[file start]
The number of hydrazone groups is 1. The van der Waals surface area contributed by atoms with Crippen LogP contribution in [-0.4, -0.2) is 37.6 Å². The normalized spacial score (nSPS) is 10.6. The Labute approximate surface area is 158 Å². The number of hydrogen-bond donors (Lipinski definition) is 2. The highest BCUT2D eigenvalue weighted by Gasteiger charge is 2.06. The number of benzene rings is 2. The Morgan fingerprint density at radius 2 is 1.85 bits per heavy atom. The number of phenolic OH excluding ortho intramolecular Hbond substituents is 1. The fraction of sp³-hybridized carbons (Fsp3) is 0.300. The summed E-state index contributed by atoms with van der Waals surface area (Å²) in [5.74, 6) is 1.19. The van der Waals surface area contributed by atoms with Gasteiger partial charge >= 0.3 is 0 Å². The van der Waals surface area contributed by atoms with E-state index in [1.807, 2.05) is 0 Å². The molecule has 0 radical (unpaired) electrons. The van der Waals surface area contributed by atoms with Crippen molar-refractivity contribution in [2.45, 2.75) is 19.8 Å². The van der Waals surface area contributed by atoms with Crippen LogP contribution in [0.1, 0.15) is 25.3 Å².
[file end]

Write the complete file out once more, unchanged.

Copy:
The number of hydrazone groups is 1. The van der Waals surface area contributed by atoms with Crippen LogP contribution in [-0.4, -0.2) is 37.6 Å². The normalized spacial score (nSPS) is 10.6. The Labute approximate surface area is 158 Å². The number of hydrogen-bond donors (Lipinski definition) is 2. The highest BCUT2D eigenvalue weighted by Gasteiger charge is 2.06. The number of benzene rings is 2. The Morgan fingerprint density at radius 2 is 1.85 bits per heavy atom. The number of phenolic OH excluding ortho intramolecular Hbond substituents is 1. The fraction of sp³-hybridized carbons (Fsp3) is 0.300. The summed E-state index contributed by atoms with van der Waals surface area (Å²) in [5.74, 6) is 1.19. The van der Waals surface area contributed by atoms with Gasteiger partial charge >= 0.3 is 0 Å². The van der Waals surface area contributed by atoms with E-state index in [1.807, 2.05) is 0 Å². The molecule has 0 radical (unpaired) electrons. The van der Waals surface area contributed by atoms with Crippen molar-refractivity contribution in [2.45, 2.75) is 19.8 Å². The van der Waals surface area contributed by atoms with Crippen LogP contribution in [0.1, 0.15) is 25.3 Å².